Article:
How China's young idealists are turning to the soil
- 31 May 2014
- From the section Magazine
In June 1989, on the orders of China's ruling Communist Party, the army crushed pro-democracy demonstrations in Tiananmen Square, killing hundreds of people. Twenty-five years on, a different type of protest against the values of modern China has emerged.
My hunt for China's young idealists, the inheritors of the Tiananmen spirit, started with a three hour drive through snarled traffic. Ironically the route took me first across the north end of Tiananmen Square, under the gaze of Chairman Mao's portrait on the gate of heavenly peace.
Then west along the avenue of eternal tranquillity, the very same route the tanks took in the opposite direction 25 years ago, rumbling into the heart of Beijing to kill both an untold number of young people and the idealism of a generation.
These public spaces haven't changed much, but the Beijing beyond is unrecognisable from the one the students marched through a quarter of a century ago. No more mule carts, markets and teeming brick alleys. Beijing has supersized - it's now all six-lane ring roads, high rise glass and concrete.
The young idealists I was hunting had renounced city life and decamped to the countryside. After much to-ing and fro-ing on bumpy tracks, we finally stumbled upon a flaking sign proclaiming the Righteous Path farm.
Inside, I found the Righteous Path farmers full of enthusiasm. There was Zhu Chengcheng, born in the year of the Tiananmen protests.
She said her parents had been optimistic about political reform in China but their generation had suffered after 4 June 1989.
When she got to 18 and told her parents she wanted to study politics in Beijing, they said no politics, it's too dangerous. Instead they persuaded her to study international finance.
But Zhu Chengcheng knew she had a calling. And when her peers left university to get trading jobs and start saving for apartments and cars, she got involved in helping earthquake victims and running rural education projects.
Matter-of-factly, she explained that young people with an education should think about society. That when individuals make an effort to help someone else, society changes.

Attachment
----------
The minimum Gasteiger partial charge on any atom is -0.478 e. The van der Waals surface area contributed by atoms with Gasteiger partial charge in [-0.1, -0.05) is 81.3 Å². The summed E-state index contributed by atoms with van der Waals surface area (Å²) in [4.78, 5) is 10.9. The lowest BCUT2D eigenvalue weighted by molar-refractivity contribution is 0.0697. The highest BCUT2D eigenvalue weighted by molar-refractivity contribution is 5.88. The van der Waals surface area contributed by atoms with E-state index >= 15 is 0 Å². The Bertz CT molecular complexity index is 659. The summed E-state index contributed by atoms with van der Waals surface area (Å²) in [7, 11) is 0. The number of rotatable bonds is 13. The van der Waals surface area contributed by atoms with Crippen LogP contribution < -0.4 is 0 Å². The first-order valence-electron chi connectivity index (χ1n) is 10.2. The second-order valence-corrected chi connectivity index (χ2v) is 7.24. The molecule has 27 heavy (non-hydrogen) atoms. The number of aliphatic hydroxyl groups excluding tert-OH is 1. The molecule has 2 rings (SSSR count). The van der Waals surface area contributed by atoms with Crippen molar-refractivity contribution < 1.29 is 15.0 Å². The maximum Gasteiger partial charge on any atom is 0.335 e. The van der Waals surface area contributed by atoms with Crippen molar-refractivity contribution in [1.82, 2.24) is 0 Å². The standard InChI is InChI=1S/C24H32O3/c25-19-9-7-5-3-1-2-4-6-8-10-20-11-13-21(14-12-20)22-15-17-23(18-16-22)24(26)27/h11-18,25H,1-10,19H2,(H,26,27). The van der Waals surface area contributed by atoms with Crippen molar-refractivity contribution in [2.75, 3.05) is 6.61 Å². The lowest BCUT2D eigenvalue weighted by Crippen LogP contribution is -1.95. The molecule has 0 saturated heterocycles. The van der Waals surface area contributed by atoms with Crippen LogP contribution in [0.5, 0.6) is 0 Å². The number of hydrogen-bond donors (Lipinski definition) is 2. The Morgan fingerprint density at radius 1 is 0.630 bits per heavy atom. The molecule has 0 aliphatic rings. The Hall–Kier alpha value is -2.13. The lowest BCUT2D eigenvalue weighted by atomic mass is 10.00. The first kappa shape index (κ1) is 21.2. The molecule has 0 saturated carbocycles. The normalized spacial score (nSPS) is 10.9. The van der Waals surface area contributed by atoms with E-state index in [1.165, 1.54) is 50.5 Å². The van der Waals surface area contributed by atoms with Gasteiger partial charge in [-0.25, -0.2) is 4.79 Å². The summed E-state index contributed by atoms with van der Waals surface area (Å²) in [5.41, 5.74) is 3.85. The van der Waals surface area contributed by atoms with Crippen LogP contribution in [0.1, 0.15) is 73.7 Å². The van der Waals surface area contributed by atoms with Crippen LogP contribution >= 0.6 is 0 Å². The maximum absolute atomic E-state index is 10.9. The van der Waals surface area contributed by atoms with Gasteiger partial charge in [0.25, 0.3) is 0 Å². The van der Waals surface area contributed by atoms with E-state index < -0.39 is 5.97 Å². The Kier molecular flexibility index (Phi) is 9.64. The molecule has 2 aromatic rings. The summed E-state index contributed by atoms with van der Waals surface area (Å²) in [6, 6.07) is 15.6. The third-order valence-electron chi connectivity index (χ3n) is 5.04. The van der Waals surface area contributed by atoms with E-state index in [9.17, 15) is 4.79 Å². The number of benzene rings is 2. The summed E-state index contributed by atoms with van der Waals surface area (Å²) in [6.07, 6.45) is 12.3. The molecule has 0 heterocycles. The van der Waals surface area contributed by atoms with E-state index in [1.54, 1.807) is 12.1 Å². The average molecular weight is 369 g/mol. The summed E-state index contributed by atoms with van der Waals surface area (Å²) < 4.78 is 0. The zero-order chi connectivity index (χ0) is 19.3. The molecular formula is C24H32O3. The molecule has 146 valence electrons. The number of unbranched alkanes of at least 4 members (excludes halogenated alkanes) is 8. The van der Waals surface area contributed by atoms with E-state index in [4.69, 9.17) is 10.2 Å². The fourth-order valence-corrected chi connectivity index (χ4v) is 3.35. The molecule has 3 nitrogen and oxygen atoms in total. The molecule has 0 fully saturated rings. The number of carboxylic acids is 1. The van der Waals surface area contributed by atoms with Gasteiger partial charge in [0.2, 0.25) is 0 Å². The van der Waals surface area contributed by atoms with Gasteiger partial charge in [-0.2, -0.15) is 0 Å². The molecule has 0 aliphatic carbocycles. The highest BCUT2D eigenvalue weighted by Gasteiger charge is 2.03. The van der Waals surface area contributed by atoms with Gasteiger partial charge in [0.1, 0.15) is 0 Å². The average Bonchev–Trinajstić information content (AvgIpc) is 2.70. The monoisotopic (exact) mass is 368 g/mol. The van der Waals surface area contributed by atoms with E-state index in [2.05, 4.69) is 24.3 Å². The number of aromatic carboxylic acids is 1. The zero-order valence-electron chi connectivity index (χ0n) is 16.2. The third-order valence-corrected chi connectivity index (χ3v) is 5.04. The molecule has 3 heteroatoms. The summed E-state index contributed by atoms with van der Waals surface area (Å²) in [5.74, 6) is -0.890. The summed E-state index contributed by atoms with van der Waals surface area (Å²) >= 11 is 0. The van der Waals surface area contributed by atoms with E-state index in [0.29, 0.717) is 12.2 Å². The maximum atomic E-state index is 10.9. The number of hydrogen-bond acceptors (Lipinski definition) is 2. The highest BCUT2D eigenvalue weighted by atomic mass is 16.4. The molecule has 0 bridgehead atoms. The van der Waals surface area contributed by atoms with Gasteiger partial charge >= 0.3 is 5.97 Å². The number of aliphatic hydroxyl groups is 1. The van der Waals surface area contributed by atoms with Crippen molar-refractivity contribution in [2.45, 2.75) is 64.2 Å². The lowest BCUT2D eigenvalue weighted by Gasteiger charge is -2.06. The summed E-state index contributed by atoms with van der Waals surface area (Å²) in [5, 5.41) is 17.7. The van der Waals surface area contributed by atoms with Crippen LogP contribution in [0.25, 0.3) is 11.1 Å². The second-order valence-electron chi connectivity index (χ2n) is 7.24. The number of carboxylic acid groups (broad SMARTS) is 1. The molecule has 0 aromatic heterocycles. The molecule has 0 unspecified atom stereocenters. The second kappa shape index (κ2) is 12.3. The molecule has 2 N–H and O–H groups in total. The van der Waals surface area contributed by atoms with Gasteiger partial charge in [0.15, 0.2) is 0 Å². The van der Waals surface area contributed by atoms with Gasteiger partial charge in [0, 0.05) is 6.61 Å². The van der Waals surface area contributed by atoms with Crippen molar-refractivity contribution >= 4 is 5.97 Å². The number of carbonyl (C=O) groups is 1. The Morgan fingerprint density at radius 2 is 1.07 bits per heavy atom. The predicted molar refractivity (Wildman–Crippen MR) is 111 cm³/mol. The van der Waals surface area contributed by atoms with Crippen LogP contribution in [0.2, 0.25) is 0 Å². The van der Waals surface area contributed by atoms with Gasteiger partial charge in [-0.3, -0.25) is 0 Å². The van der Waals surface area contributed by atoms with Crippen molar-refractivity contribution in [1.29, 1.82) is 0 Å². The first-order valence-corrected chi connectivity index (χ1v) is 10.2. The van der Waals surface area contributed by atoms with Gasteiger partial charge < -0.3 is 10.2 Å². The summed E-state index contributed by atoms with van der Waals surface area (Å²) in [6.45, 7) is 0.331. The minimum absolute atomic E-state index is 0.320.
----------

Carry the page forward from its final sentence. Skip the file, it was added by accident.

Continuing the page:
In 1989 any one of the young people in Tiananmen Square might have told you the same, but it sounds almost quaint nowadays. It's not overstating it by much to suggest that thinking about society is actively discouraged by government and parents alike.
In the field behind Zhu Chengcheng I came across a swarm of children giggling under buckets of apples.
Ducking into a polytunnel I met 29-year-old Ji Zhe who stood up from his strawberry plants and told me their seeds had been sent into space.
The only link between his old life and his new one. Because until two years ago this strawberry farmer was a designer of spacecraft and satellites.
A career swerve particularly mind-bending in a nation of only children where sacrifice for an education and white collar career is every family's mission statement.
Ji Zhe explained his move by saying there's more wisdom in nature than in science and that turning to the ancient eastern philosophy of cosmic harmony had made him freer than friends sitting behind computers waiting for promotion.
Holding this community of several dozen young idealists together was a rather bookish looking 26-year-old, Wu Yunlong, who shrugged off comparisons with Chairman Mao's fanatical commune movement, pointing out that everyone on the Righteous Path farm was there out of choice.
The political philosophy is pragmatic, he said.
Learn from what worked in communism and learn from what didn't.
Wu told me some fill the vacuum left by the collapse of the old values with religion, others with shopping, computer games or Korean soap operas. But here he said the answer is organic farming. I wondered whether this was a political message in a country where air, soil and water are so heavily polluted.
But everyone on the farm is careful to avoid criticising the government. This is a big country, they say, everything needs to be done cautiously.
When I asked Wu directly about the spirit of the student protests 25 years ago he mused: back in 1989 they wanted freedom, democracy and equality.
But their method was rebellion and criticism. Our attitude, he said, is positive and practical, building a better society not just condemning others.
On the long journey back to the inscrutable tower blocks of the capital, I reflected on the young idealists I'd met.
Not everyone's answer to the future, possibly. Not even their own long term future perhaps.
But they were likeable, sincere, looked me in the eye - and they seemed happy.
Which made them stand out in a China where life often seems so insecure and where most people's experience seems an anxious struggle against daunting odds.
The Righteous Path farmers may be careful to pose no direct threat to China's rulers, yet with their sustainable farming, renunciation of consumerism and sense of moral purpose, they offer a quietly devastating indictment of the economic model and the values those rulers have enshrined.
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